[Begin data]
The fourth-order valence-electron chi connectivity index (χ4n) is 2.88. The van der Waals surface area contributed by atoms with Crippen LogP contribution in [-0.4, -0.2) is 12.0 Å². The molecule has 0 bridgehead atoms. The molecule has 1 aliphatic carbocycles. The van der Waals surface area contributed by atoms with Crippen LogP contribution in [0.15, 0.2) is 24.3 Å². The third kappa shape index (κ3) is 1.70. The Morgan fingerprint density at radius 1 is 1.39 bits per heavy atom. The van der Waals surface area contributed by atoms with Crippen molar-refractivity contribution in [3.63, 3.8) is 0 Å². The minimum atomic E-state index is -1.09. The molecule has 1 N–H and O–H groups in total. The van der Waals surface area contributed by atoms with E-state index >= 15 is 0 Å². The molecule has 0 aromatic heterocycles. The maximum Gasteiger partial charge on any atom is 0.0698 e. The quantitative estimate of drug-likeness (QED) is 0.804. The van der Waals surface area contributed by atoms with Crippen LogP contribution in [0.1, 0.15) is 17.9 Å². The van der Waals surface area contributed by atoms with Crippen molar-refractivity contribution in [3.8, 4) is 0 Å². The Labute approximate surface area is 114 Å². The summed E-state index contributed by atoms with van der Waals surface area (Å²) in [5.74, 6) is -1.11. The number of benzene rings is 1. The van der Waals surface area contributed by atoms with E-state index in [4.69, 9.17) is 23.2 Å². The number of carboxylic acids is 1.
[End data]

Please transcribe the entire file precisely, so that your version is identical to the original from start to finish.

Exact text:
The fourth-order valence-electron chi connectivity index (χ4n) is 2.88. The van der Waals surface area contributed by atoms with Crippen LogP contribution in [-0.4, -0.2) is 12.0 Å². The molecule has 0 bridgehead atoms. The molecule has 1 aliphatic carbocycles. The van der Waals surface area contributed by atoms with Crippen LogP contribution in [0.15, 0.2) is 24.3 Å². The third kappa shape index (κ3) is 1.70. The Morgan fingerprint density at radius 1 is 1.39 bits per heavy atom. The van der Waals surface area contributed by atoms with Crippen molar-refractivity contribution in [3.63, 3.8) is 0 Å². The minimum atomic E-state index is -1.09. The molecule has 1 N–H and O–H groups in total. The van der Waals surface area contributed by atoms with E-state index >= 15 is 0 Å². The molecule has 0 aromatic heterocycles. The maximum Gasteiger partial charge on any atom is 0.0698 e. The quantitative estimate of drug-likeness (QED) is 0.804. The van der Waals surface area contributed by atoms with Crippen LogP contribution in [0.1, 0.15) is 17.9 Å². The van der Waals surface area contributed by atoms with Crippen molar-refractivity contribution in [3.8, 4) is 0 Å². The Labute approximate surface area is 114 Å². The summed E-state index contributed by atoms with van der Waals surface area (Å²) in [5.74, 6) is -1.11. The number of benzene rings is 1. The van der Waals surface area contributed by atoms with E-state index in [4.69, 9.17) is 23.2 Å². The number of carboxylic acids is 1.